Use Value-Based Care to Improve Outcomes and Reduce Costs
It’s clear that dentistry is not immune from challenges to traditional healthcare delivery and payment models that arise from outside influences. Changes in market demand and technological and environmental disruptors such as COVID-19 are forcing the industry to reimagine itself.
What’s less clear, to many, is the important role dentistry can play in the value equation both during and after the pandemic.
Even before the coronavirus began to spread in early 2020, oral health value-based care (VBC) was gaining significant traction in the United States. In fact, Medicaid dental claims related to VBC represented a third of all government reimbursements in 2017 after a steady increase over five years.
Government agencies, dental benefits companies, and commercial and private dentists are moving toward VBC. We’re seeing significant shifts in the industry, including the rise in automated subscription platforms, because of consumer habit changes, actual and perceived affordability of dental care, and the convergence of medical and dental benefit structures. The economic stress the COVID-19 pandemic has placed on the health system is, of course, a factor too.
Given those influences, respected organizations are moving to endorse VBC for oral health, the most recent being the National Association of Community Health Centers (NACHC). Shifting away from fragmented dental care into a coordinated, integrated care model, NACHC is well positioned to lead transformation into a value-based system.
But community health systems aren’t the only oral healthcare providers moving toward value. Ultimately, VBC constructs will become a mainstay for those working and operating in dentistry, so today’s practitioners should be considering how to find their place in the drive to value.
How are you handling these changes? Where’s your place in the shift toward VBC today? Where do you want to be in the future?
Prioritizing Holistic Health
The VBC model prioritizes preventive care and taking care of the whole patient. In dentistry, it’s been defined as the improvement of oral health outcomes divided by the cost to achieve those improvements. To us, this underscores the importance of integration and supporting oral healthcare quality as a key part of overall health care.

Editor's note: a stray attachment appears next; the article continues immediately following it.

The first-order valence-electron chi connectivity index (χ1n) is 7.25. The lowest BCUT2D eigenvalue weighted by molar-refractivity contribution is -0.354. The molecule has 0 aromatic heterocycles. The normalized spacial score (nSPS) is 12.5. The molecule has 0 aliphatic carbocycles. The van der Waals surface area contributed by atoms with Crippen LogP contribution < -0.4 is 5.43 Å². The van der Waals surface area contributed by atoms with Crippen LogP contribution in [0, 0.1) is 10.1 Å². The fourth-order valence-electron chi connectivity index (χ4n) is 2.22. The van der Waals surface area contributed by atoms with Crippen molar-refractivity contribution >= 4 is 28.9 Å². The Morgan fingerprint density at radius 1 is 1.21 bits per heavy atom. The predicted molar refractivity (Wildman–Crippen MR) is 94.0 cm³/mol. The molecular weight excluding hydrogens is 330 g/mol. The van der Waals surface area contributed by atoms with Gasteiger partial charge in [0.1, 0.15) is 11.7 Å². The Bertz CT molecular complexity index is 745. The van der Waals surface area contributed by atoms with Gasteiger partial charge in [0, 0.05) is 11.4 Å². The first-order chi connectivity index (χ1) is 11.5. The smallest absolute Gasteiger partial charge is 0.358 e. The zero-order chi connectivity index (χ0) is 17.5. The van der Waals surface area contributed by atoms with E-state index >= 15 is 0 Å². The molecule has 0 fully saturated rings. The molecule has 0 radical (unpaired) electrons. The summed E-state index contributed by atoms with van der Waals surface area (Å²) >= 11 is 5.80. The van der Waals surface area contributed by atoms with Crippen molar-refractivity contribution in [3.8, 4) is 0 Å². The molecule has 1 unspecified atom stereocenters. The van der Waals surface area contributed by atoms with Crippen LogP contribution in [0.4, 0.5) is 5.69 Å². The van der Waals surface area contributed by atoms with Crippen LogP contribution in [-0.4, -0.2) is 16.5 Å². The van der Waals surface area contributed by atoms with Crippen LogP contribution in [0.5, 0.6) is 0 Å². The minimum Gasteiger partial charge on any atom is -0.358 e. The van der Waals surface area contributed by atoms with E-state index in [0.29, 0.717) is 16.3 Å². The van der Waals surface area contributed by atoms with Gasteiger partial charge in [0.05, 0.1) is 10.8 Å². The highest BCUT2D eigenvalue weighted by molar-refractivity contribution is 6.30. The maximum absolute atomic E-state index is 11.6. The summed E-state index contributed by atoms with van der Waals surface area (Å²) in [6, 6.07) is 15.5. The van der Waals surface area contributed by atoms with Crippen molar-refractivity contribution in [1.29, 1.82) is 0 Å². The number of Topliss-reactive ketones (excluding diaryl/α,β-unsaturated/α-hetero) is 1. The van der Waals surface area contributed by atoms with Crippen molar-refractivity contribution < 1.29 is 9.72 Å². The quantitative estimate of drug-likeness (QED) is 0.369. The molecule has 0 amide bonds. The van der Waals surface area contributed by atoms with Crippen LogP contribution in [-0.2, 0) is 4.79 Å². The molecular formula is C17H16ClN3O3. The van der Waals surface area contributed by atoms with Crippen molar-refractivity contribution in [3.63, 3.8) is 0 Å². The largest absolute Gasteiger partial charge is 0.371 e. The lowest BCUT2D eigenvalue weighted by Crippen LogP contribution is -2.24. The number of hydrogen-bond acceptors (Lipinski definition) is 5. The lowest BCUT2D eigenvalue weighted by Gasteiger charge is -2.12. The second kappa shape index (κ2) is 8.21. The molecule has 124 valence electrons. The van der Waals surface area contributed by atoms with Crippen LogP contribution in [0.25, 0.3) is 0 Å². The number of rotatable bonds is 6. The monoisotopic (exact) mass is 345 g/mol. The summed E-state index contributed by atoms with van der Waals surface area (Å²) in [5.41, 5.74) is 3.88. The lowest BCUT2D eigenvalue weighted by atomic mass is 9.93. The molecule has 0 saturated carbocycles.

Taking a holistic view of patient health through interprofessional collaboration can pay off for the patient, the provider, and the payer. A recent study of integrated health system data found that for every 1% increase in access to dental services by diagnosed diabetics, there was a 0.2% decrease in the cost associated with uncontrolled diabetes, which carries a cost double to triple that of controlled diabetes.
VBC opportunities focused on medical-dental integration present significant opportunities for dentists to contribute to overall health improvement and impact care costs for their patient populations, potentially sharing in the success of cost savings from medical care delivery.
A core characteristic of successful VBC is the utilization of minimally invasive care (MIC) that reverses or slows early disease stages. Using MIC to create remineralization or periodontal attachment gain is particularly valuable, notably at the population level, in improving systemic health and impacting cost.
Care teams and organizations driving value and cost savings have found great benefit with initiating and implementing MIC processes, and not just for safety measures detailed as part of the nation’s COVID-19 response.
These proactive processes promote patient wellness through management of chronic disease. In turn, this process drives enhanced outcomes beyond today’s approach of largely reactive interventions, reducing the need for more invasive and thus expensive procedures.
The Evolution of Value-Based Care
There are barriers and professional philosophies entangled with the evolution of VBC. Publications and editorials call attention to a lack of consensus on measurement, limited knowledge of VBC, concern with financial risk, and provider apprehension about patients’ willingness to improve their health.
Regardless of the challenges, many care teams and oral health organizations have found success with VBC models. Most likely, this is because VBC can enable resilience and adaptability for any dentist. For instance, the slower chair turnover and lower daily encounters from COVID-19 care interruptions have less of a financial impact when provider success relies on achieving goals, preventive care, and education delivered outside the dental chair.
One main characteristic shared by these successful programs is the understanding that today’s VBC designs are not the same as the capitated processes of health maintenance organization (HMO) programs, which did not result in widespread outcomes improvement or budget predictability for patient costs.
Today, VBC designs aim to help prepare for a future where patients are using services more but require less costly treatments to stay healthy. Figures 1 and 2 illustrate this using 2018 national Medicaid dental claims to compare alternative payment models (APMs) to fee-for-service (FFS) reimbursement. The analysis shows APMs cost less overall and have higher utilization than FFS.
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